Beer styles ebb and flow in popularity, but it appears the IPA is here to stay for years to come. Of Craft Beer & Brewing’s Top 50 Beers of 2020, a whopping 24 of the listings were IPAs, and another 5 were hop-forward Pale Ales.
It all “boils down” to the hops (see what we did there?).
Brewers have more than 80 different hop varieties to choose from, and yet it only takes a couple IPA-packed beer delivery boxes to notice that certain ones are trending. Sure, part of this is due to the brewers’ accessibility to different varieties. That said, it’s also because of the preferences brewers have for specific aromas and flavors. Some hops are also easier to work with than others, although there are many craft brewers who don’t shy away from a challenge.
Here are 5 Hop Varieties That Dominated the IPA Scene in 2020 and some brews that showcase them:
This popular hybrid variety was first developed in 2008 by the Hop Breeding Company in Yakima, WA, who bred it from a combo of Hallertau Mittelfruh, U.S Tettnanger, Bavarian, East Kent Golding, and Brewer's Gold Hops.
As seen in IPAs like Imagine Nation’s All-Citra, this hop really goes the extra mile with juicy flavors, particularly citrus. Brewers usually coax out bountiful orange, grapefruit, and tangerine flavors, though undertones of lemon and lime show up as well. Other tropical fruit flavors, like mango and passionfruit, are also present.
Because of Citra’s malleable citrus flavors, they also pair well with many other varieties. Case in point: the Citra and Mosaic-packed King Fallen Flag from Narrow Gauge Brewing Co. The dual hop recipe in this Imperial New England-style IPA works so well, it’s popped up on multiple “Best Of” lists across the nation.
Speaking of Mosaic...
Kegerator once called Mosaic “the fruity hop variety that changed craft beer,” and that was back in 2017. Mosaic remains so popular today because its flavor profile is extremely versatile, and it works wonderfully when trying to add complexity into IPAs with other hops.
First released in 2012, Mosaic was developed by a Yakima Valley hop farmer as a daughter hop of the earthy, bitter Simcoe. Though it boasts “berry medley” aromas, Mosaic’s flavors range widely from stone fruit and mango to earthy pine and florals.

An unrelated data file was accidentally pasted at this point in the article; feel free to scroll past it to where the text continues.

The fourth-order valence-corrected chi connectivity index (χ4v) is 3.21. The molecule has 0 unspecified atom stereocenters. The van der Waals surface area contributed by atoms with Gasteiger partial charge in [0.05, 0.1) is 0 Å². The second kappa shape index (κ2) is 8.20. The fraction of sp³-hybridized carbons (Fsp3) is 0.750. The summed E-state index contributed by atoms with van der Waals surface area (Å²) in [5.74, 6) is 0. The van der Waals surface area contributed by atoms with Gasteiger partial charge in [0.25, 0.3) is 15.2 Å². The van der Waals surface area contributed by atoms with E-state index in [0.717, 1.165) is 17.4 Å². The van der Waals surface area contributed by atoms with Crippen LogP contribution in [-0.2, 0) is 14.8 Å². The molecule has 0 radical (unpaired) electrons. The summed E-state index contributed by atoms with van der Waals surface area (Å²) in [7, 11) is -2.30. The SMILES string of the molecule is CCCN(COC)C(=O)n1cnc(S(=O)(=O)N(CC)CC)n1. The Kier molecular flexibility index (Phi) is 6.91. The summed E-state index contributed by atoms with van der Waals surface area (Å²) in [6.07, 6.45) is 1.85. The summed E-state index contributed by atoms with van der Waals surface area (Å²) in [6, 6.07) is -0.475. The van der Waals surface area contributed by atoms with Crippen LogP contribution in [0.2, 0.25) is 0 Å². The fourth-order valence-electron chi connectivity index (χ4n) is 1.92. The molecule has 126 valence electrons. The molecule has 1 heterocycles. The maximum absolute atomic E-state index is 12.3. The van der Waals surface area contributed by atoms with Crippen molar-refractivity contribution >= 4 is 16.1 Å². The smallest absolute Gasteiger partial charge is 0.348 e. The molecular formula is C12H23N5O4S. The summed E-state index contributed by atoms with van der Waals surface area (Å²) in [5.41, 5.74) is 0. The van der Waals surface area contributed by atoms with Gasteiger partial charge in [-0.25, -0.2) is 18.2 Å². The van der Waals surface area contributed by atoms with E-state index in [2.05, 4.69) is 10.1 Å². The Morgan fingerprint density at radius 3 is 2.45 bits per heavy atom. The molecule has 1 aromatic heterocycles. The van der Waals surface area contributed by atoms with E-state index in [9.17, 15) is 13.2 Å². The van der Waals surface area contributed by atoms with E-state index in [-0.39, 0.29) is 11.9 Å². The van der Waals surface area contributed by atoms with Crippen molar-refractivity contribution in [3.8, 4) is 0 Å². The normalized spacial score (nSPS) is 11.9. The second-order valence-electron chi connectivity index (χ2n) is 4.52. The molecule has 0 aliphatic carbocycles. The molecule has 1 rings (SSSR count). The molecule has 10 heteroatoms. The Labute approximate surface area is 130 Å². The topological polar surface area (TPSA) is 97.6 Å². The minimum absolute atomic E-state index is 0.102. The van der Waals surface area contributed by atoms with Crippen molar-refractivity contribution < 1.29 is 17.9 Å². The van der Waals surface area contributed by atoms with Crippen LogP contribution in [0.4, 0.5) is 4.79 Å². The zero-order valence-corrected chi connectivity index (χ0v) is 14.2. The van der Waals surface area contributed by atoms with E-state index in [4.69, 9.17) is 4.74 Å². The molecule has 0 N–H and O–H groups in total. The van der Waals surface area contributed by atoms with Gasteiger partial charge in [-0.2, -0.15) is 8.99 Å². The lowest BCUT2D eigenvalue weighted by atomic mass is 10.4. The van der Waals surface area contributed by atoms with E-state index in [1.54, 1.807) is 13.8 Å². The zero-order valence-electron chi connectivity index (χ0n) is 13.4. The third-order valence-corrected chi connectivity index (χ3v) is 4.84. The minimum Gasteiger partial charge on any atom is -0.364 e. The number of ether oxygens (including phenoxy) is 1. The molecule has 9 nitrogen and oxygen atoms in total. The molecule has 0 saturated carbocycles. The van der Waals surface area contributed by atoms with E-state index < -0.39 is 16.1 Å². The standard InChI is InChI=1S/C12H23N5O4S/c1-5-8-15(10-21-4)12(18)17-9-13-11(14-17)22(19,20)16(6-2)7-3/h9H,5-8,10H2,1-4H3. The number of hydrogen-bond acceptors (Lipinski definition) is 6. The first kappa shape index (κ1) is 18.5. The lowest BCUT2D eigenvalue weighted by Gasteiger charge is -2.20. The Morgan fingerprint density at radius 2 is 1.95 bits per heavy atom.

While Mosaic is frequently paired with other varieties, it stands excellently on its own when in the right hands. Mountains Walking daringly brewed their Mosaic Cloud Curtain with over 7 lbs of Mosaic Hops per barrel, plus additions of oats and lactose for a peaches ‘n cream experience.
Simcoe is right up there with Mosaic and Citra in terms of popularity, and the three are often seen together in the same beer (like Barebottle Brewing’s Wonder Dust). Yakima Chief Ranches introduced this highly aromatic variety in 2000, and recent years have seen it boom in popularity. Cultivated almost exclusively in the Pacific Northwest, it’s the 6th-most grown hop in the U.S. today.
Brewers especially love Simcoe for double IPAs. It offers commingled flavors of both fruit and earth, though notes of citrus, apricot, melon, and berry can become more pronounced when Simcoe is dry-hopped. Liquid Simcoe Crystals IPA from Modist Brewing is one example that displays Simcoe’s complexity through double dry hopping.
Galaxy is an Australian variety that was developed in the 1990s, and its citrus, peach, and passionfruit aromas helped it take the world by storm! It’s also notable for having an incredibly high percentage of essential oils that make its fruit flavors come through loud and clear.
Because of the high oil content, experienced brewers often pair Galaxy with other hops so it doesn’t become too overpowering. Cypress Brewing dry-hopped their Imperial Runway Models IPA with over 5 lbs of Galaxy per barrel alongside Vic Secret, a New Zealand variety that is very similar to Galaxy in its flavors and aromas but with a lighter profile.
Azacca is a newer variety, but it made quite the impact when it debuted in 2013. It didn’t take long for brewers to notice its delightful mango, papaya, orange, and pineapple character backed with aromas of pine, grass, and citrus. Named after the Haitian god of agriculture, Azacca was developed by Washington State’s American Dwarf Hop Association. The hop’s growth has been tremendous. Production of this hop grew by an impressive 339% between 2014 and 2019 alone!
As with many newer hops, Azacca’s popularity spread through its appearance in IPAs alongside more established varieties. For example, for 4 Noses Brewing’s Whimsy IPA, they paired Azacca with Idaho 7 Hops for big notes of mango, tangerine, and pine. In 2020, however, beers like Reuben’s Brews’ Azacca Crush let the newer hop stand on its own to deliver full flavors of tropical fruit and zesty citrus.
It’s certainly exciting when you see other hop varieties pop up in your IPA beer delivery. After all, it’s a chance to try new flavors! However, when you spot an IPA brewed with any of the hops on this list, the brewer knew exactly what they were doing.
Will different hop varieties take over America’s IPAs in 2021? Only time will tell!